Daily Bible Study Index and Site Map
Free Web Site News
Fast-Search Our Hundreds Of Pages
Christian Music
Email Comments and Questions
Tell All Your Friends About This Site!
tbx07 tbx08 tbx09
tbx10

Caesar Augustus

Octavian, later known as Caesar Augustus, is only mentioned once in The Bible, when he ordered that a census be taken of the Roman world (see Ancient Empires - Rome). That census caused the birth of Jesus Christ to occur in Bethlehem, exactly as prophesied (e.g. Micah 5:2), rather than in Nazareth where Joseph and Mary were then living.

Caesar Augustus "In those days a decree went out from Caesar Augustus that all the world should be enrolled. This was the first enrollment, when Quirinius was governor of Syria. And all went to be enrolled, each to his own city. And Joseph also went up from Galilee, from the city of Nazareth, to Judea, to the city of David, which is called Bethlehem, because he was of the house and lineage of David [see also The Chosen People and Ruth], to be enrolled with Mary, his betrothed, who was with child. And while they were there, the time came for her to be delivered. And she gave birth to her first-born son and wrapped Him in swaddling cloths, and laid Him in a manger, because there was no place for them in the inn." (Luke 2:1-7 RSV)

Octavian's Rise To Power

Octavian, the grand-nephew of Julius Caesar, was born on September 23, 63 B.C. in Rome. After Caesar was assassinated on March 15, 44 B.C., the 19 year old Octavian learned from his great uncle's will that he had both been adopted and made heir.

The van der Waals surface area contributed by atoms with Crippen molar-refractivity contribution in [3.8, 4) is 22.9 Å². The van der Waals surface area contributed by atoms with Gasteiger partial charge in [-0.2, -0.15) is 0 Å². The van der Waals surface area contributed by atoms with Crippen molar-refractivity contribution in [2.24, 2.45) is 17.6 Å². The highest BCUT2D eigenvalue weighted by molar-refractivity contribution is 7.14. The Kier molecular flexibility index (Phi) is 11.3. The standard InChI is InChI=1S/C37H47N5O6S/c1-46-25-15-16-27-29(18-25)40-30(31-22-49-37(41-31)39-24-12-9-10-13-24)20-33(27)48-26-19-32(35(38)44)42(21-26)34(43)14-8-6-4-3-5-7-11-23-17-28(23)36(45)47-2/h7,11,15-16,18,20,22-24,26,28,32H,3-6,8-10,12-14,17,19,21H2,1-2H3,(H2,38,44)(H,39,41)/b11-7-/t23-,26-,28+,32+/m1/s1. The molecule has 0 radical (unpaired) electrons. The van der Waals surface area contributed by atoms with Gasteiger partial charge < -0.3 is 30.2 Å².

Octavian then took the name Gaius Julius Caesar Octavianus, and a year later began to rule as part of the Second Triumvirate, along with the two Roman generals Marc Antony and Marcus Lepidus.

Marc Antony married Octavia, Octavian's sister in 40 B.C, but the marriage ended when he left her for Cleopatra of Egypt (see The Ptolemies). Territorial disputes resulted in war between the two former brothers-in-law, which ended when the naval forces of Antony and Cleopatra were defeated at Actium on September 2, 31 B.C. The start of the Roman empire is sometimes reckoned from that date, with Octavian, as Caesar Augustus, the first Roman emperor (see New Testament Roman Emperors).

Caesar Augustus died of an illness at Nola in Campania in 14 A.D. at age 76. His ashes were placed in the Mausoleum of Augustus in Rome.

Fact Finder: Two Roman emperors reigned during the lifetime of Jesus Christ. Caesar Augustus was the emperor at the time of The Lord's birth. Who was the emperor at the time of the His crucifixion?
Luke 3:1
See also Tiberius

Bible History Index | Daily Bible Study Home Page

Daily Bible Study
Copyright Information
Contact the Author or Web Site Administrator